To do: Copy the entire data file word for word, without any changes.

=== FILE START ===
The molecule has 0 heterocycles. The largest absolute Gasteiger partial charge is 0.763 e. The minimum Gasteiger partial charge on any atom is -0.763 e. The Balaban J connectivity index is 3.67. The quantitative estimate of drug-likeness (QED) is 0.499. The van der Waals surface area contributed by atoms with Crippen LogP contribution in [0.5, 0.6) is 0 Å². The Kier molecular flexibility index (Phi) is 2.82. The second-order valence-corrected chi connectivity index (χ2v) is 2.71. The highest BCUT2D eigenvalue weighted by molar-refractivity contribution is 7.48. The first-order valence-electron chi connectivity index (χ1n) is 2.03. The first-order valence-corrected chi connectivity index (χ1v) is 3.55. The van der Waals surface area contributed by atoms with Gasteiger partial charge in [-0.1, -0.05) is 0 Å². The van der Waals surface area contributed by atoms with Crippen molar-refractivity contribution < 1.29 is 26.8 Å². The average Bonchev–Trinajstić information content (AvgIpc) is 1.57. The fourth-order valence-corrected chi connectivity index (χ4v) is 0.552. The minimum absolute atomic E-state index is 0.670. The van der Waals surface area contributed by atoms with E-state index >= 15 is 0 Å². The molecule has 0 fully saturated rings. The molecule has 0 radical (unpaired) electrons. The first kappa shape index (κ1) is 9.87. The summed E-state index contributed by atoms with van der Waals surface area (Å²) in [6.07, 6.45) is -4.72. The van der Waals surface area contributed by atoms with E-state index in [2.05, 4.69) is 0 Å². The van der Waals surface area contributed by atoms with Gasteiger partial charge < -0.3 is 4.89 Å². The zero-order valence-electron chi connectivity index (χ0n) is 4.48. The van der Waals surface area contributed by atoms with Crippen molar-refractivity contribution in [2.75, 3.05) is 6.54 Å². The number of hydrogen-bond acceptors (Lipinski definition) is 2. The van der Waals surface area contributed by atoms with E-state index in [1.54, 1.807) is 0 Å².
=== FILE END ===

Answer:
The molecule has 0 heterocycles. The largest absolute Gasteiger partial charge is 0.763 e. The minimum Gasteiger partial charge on any atom is -0.763 e. The Balaban J connectivity index is 3.67. The quantitative estimate of drug-likeness (QED) is 0.499. The van der Waals surface area contributed by atoms with Crippen LogP contribution in [0.5, 0.6) is 0 Å². The Kier molecular flexibility index (Phi) is 2.82. The second-order valence-corrected chi connectivity index (χ2v) is 2.71. The highest BCUT2D eigenvalue weighted by molar-refractivity contribution is 7.48. The first-order valence-electron chi connectivity index (χ1n) is 2.03. The first-order valence-corrected chi connectivity index (χ1v) is 3.55. The van der Waals surface area contributed by atoms with Gasteiger partial charge in [-0.1, -0.05) is 0 Å². The van der Waals surface area contributed by atoms with Crippen molar-refractivity contribution < 1.29 is 26.8 Å². The average Bonchev–Trinajstić information content (AvgIpc) is 1.57. The fourth-order valence-corrected chi connectivity index (χ4v) is 0.552. The minimum absolute atomic E-state index is 0.670. The van der Waals surface area contributed by atoms with E-state index >= 15 is 0 Å². The molecule has 0 fully saturated rings. The molecule has 0 radical (unpaired) electrons. The first kappa shape index (κ1) is 9.87. The summed E-state index contributed by atoms with van der Waals surface area (Å²) in [6.07, 6.45) is -4.72. The van der Waals surface area contributed by atoms with E-state index in [2.05, 4.69) is 0 Å². The van der Waals surface area contributed by atoms with Gasteiger partial charge < -0.3 is 4.89 Å². The zero-order valence-electron chi connectivity index (χ0n) is 4.48. The van der Waals surface area contributed by atoms with Crippen molar-refractivity contribution in [2.75, 3.05) is 6.54 Å². The number of hydrogen-bond acceptors (Lipinski definition) is 2. The van der Waals surface area contributed by atoms with E-state index in [1.54, 1.807) is 0 Å².